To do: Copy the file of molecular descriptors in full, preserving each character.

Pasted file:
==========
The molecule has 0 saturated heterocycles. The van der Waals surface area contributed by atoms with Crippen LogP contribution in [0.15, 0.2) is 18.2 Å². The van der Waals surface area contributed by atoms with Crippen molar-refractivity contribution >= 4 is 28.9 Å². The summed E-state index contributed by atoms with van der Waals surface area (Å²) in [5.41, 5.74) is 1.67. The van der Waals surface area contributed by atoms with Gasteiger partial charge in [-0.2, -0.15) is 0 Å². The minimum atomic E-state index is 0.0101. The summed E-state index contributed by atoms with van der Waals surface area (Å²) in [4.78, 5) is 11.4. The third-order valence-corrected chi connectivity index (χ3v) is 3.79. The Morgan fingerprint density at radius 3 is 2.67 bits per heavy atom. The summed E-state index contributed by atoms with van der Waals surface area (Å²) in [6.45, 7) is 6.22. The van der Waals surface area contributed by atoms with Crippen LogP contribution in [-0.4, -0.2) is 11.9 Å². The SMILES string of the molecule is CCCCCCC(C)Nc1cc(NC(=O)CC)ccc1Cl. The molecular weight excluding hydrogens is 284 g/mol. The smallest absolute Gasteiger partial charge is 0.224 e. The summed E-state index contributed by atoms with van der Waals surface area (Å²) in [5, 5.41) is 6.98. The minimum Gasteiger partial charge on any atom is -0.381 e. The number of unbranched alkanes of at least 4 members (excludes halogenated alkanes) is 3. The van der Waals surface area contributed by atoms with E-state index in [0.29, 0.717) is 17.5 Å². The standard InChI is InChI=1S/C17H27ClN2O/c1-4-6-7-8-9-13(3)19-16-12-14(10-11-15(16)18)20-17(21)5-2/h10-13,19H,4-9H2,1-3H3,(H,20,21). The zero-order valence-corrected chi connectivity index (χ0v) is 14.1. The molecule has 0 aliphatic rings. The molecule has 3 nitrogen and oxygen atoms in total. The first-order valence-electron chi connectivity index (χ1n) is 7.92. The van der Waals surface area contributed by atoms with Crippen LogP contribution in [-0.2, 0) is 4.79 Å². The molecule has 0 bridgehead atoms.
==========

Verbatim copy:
The molecule has 0 saturated heterocycles. The van der Waals surface area contributed by atoms with Crippen LogP contribution in [0.15, 0.2) is 18.2 Å². The van der Waals surface area contributed by atoms with Crippen molar-refractivity contribution >= 4 is 28.9 Å². The summed E-state index contributed by atoms with van der Waals surface area (Å²) in [5.41, 5.74) is 1.67. The van der Waals surface area contributed by atoms with Gasteiger partial charge in [-0.2, -0.15) is 0 Å². The minimum atomic E-state index is 0.0101. The summed E-state index contributed by atoms with van der Waals surface area (Å²) in [4.78, 5) is 11.4. The third-order valence-corrected chi connectivity index (χ3v) is 3.79. The Morgan fingerprint density at radius 3 is 2.67 bits per heavy atom. The summed E-state index contributed by atoms with van der Waals surface area (Å²) in [6.45, 7) is 6.22. The van der Waals surface area contributed by atoms with Crippen LogP contribution in [-0.4, -0.2) is 11.9 Å². The SMILES string of the molecule is CCCCCCC(C)Nc1cc(NC(=O)CC)ccc1Cl. The molecular weight excluding hydrogens is 284 g/mol. The smallest absolute Gasteiger partial charge is 0.224 e. The summed E-state index contributed by atoms with van der Waals surface area (Å²) in [5, 5.41) is 6.98. The minimum Gasteiger partial charge on any atom is -0.381 e. The number of unbranched alkanes of at least 4 members (excludes halogenated alkanes) is 3. The van der Waals surface area contributed by atoms with E-state index in [0.29, 0.717) is 17.5 Å². The standard InChI is InChI=1S/C17H27ClN2O/c1-4-6-7-8-9-13(3)19-16-12-14(10-11-15(16)18)20-17(21)5-2/h10-13,19H,4-9H2,1-3H3,(H,20,21). The zero-order valence-corrected chi connectivity index (χ0v) is 14.1. The molecule has 0 aliphatic rings. The molecule has 3 nitrogen and oxygen atoms in total. The first-order valence-electron chi connectivity index (χ1n) is 7.92. The van der Waals surface area contributed by atoms with Crippen LogP contribution in [-0.2, 0) is 4.79 Å². The molecule has 0 bridgehead atoms.